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Okra

An African native, Okra was introduced to US kitchens in the 18th century, soon becoming a cornerstone in southern cuisine. A warm-weather crop, it requires a long and warm growing season; in colder climates, it should be started indoors four to six weeks before the last frost date. Okra is a heavy feeder so be sure to fertilize for optimum yield. Pick daily while the pods are young and tender before they turn woody. (Plants will stop producing if the pods are allowed to ripen.) Caribbean cuisine has created an Okra rebirth which is now popular beyond its importance in gumbo.

Average seed life: 2 years.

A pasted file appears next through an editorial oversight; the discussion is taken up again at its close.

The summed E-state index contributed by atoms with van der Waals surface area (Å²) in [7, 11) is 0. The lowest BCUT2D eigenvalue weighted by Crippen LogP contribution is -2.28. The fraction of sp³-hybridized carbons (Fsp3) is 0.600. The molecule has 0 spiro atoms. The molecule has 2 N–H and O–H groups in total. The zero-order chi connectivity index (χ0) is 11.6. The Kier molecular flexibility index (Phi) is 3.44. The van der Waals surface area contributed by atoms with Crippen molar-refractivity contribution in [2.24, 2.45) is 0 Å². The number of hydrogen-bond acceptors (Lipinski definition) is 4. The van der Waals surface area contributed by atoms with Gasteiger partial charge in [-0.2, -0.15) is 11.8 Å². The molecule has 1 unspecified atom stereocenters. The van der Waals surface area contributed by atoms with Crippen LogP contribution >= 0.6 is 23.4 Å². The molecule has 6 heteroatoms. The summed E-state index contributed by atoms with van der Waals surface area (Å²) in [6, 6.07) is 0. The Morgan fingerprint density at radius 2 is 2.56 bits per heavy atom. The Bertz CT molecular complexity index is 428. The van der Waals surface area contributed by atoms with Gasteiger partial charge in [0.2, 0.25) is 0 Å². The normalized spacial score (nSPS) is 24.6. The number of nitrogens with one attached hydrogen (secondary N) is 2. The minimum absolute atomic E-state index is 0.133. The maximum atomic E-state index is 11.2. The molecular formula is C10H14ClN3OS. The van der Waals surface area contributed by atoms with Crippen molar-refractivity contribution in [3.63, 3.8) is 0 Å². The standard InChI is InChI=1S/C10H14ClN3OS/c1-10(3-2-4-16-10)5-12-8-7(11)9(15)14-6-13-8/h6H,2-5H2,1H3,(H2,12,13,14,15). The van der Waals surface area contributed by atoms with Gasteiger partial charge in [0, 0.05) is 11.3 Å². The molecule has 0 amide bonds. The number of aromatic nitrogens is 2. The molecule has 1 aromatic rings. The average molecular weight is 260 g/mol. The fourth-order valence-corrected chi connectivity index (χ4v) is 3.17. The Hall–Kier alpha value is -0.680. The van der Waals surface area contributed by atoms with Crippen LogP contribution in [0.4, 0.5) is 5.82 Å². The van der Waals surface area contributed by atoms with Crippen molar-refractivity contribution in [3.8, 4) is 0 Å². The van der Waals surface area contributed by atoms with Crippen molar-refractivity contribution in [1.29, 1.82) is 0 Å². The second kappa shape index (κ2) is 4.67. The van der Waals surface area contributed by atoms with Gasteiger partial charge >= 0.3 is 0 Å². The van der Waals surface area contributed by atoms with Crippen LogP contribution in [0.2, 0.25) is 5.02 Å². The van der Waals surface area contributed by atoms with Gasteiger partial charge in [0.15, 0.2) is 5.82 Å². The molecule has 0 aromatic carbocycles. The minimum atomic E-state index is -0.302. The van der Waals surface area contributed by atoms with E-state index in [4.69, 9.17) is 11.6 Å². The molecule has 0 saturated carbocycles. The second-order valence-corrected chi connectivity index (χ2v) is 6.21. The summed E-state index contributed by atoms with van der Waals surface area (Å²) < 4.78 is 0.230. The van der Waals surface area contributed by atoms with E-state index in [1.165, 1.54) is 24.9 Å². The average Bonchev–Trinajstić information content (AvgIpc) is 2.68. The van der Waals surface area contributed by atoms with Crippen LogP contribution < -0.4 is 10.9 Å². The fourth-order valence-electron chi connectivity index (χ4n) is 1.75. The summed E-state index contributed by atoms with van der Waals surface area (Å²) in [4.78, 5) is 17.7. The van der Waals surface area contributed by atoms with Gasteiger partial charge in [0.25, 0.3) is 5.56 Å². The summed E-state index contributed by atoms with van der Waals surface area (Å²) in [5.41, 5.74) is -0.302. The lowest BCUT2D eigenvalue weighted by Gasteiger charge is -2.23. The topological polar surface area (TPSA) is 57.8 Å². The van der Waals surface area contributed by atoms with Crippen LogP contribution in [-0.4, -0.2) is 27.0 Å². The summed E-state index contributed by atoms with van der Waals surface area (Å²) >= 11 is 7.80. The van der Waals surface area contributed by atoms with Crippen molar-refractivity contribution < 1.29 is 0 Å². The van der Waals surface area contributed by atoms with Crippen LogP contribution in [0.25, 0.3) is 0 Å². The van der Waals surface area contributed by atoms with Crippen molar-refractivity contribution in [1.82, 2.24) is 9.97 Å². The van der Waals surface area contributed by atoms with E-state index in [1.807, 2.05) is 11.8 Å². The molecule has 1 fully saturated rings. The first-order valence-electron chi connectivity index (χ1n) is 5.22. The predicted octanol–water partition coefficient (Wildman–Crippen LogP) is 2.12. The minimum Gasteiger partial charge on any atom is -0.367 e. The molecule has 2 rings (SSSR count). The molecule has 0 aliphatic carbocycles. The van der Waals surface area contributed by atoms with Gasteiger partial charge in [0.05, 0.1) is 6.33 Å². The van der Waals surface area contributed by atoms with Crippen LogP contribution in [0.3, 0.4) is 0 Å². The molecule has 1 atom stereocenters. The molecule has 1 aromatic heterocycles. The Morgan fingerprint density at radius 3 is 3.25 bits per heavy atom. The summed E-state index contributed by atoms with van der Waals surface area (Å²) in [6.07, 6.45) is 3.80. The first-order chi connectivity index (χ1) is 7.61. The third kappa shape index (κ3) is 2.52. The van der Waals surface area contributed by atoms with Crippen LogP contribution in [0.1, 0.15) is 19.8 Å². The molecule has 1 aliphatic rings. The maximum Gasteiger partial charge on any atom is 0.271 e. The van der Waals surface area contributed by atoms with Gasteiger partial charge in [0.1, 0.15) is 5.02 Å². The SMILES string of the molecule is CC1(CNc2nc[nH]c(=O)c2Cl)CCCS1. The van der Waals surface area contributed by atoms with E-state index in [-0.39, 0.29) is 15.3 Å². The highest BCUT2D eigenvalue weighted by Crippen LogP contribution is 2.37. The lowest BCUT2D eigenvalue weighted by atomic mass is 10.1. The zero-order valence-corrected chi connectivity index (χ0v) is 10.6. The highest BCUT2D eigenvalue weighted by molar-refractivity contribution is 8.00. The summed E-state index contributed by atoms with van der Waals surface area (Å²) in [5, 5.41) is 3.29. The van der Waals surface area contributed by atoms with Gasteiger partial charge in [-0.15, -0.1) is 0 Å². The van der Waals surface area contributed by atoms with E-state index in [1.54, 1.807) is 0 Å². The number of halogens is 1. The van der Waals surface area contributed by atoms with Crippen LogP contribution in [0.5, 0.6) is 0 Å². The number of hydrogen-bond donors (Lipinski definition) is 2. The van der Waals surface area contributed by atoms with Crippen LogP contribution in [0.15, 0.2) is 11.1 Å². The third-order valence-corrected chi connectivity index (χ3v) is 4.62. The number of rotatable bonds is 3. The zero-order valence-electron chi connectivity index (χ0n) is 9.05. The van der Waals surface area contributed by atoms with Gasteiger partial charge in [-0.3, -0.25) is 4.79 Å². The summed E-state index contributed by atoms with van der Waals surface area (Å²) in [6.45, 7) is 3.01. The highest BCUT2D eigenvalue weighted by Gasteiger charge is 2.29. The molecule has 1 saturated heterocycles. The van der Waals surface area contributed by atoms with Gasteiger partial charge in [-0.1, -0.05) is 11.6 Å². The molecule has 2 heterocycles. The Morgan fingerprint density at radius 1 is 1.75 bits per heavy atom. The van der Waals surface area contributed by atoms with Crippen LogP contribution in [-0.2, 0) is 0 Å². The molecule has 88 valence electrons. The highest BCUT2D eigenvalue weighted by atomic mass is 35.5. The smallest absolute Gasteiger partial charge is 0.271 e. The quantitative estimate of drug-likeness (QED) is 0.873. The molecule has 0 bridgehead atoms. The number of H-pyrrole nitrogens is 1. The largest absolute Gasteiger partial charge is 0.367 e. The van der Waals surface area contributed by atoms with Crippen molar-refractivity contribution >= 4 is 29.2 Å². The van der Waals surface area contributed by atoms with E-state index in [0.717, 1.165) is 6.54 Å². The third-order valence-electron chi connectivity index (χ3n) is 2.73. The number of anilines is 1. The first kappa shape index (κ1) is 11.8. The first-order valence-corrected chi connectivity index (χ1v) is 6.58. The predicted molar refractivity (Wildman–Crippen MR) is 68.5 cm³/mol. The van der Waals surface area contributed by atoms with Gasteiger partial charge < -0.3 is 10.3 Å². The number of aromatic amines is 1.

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Gardening Tips

Okra Sowing Instructions
Planting Depth
:1/2”-3/4”
Row Spacing:24”-36”
Plant Spacing:24”
Days to Germination:7-14 days
Germination Temperature:65°-70°F

Except in the warmest climates, Okra must be started indoors as it needs a long, warm growing season. Sow Okra in a good seed-starting medium 4 to 6 weeks prior to the last frost date. Use deep pots to accommodate its long taproots. Provide even moisture, strong light and good ventilation. Prior to transplanting, acclimate the seedlings by gradually exposing them to outside conditions for 1 to 2 weeks. After the soil has warmed up, gently transplant the seedlings 24" apart in a sunny spot with fertile, well-draining soil. Okra is a heavy feeder so fertilize regularly to increase harvest yields. Five to 7 days after flowering, pods will form on the plants, which grow to over 3' tall. Pick pods daily while young and tender; if pods mature, they become quite woody and pod production diminishes considerably.